Charles, on the other hand, was horrified by the reaction to the interview, including that of the rest of the Royal Family, including his parents. A few months later, when asked why he had admitted to infidelity – and effectively wiped out nearly two years of PR rehabilitation – he angrily pointed at his private secretary and said he had made him do it.
Suffice to say, it wasn’t a good look.
To say it deepened a mistrust of reporters would be an understatement, but the lesson to be learned from this was not to avoid them at all costs, but rather to understand the nature of the beast. William and Harry grew into adulthood with a different media – they have both been burned by media attention, tabloid stories and intense speculation, but the intensity of a 24/7 news cycle is no longer new. They are better prepared for the reality of royal adulthood than Charles ever was and better able to protect themselves, their significant others and their children.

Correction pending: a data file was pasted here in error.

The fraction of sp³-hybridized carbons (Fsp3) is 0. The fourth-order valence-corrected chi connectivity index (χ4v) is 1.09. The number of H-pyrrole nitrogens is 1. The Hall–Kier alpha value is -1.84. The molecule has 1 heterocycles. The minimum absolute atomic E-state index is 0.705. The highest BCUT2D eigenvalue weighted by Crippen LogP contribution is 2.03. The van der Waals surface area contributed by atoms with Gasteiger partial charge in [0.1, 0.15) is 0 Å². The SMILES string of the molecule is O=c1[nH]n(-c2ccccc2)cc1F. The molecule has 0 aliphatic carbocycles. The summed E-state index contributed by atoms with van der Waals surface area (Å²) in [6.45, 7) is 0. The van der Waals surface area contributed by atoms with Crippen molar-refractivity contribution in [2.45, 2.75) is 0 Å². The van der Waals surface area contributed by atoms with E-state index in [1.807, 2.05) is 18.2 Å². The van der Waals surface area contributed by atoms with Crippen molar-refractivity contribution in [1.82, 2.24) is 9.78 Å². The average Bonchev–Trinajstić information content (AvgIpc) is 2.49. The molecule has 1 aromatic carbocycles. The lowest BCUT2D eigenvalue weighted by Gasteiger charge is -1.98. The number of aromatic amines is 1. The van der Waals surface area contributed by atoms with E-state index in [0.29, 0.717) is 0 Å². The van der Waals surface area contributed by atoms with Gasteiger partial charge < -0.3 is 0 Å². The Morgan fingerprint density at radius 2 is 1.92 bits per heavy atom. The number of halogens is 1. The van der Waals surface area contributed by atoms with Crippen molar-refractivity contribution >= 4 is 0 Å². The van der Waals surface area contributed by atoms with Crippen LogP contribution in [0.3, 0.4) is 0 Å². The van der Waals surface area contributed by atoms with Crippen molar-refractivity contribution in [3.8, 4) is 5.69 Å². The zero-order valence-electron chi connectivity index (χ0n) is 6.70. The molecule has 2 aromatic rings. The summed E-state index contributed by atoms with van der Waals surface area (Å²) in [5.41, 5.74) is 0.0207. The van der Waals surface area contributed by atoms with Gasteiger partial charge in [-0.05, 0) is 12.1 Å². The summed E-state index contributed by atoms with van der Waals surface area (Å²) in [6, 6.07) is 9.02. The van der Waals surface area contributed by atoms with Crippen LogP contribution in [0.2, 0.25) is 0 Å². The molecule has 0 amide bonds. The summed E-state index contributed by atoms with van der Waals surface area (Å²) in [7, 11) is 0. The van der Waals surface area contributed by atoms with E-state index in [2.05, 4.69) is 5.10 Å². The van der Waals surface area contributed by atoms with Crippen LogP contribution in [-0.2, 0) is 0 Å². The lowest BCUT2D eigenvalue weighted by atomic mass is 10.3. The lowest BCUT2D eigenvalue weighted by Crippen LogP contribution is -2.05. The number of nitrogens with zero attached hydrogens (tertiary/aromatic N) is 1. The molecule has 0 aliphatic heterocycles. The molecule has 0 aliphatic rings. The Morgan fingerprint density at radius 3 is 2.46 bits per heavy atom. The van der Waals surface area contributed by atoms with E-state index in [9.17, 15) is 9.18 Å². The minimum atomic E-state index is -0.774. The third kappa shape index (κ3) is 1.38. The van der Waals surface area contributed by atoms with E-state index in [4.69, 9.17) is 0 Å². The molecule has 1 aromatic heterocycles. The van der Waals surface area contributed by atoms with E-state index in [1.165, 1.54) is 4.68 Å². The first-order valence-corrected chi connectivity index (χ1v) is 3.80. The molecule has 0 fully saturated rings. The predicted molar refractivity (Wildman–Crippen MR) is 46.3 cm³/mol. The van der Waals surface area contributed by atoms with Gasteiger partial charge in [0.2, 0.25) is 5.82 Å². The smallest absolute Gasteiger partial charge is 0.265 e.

One could argue that William has veered too far in the other direction – and many do – but historically when and how he and Harry choose to make themselves public displays a certain know-how. The exposure in the lead up to the 2007 Diana concert, Harry’s video with the Queen before the Invictus Games, William’s Attitude cover and the timing and cadence of remarks over the years. They might not like it much, but they do know what they’re doing.
And Charles, for better or worse, illustrated why that was a skill set worth having.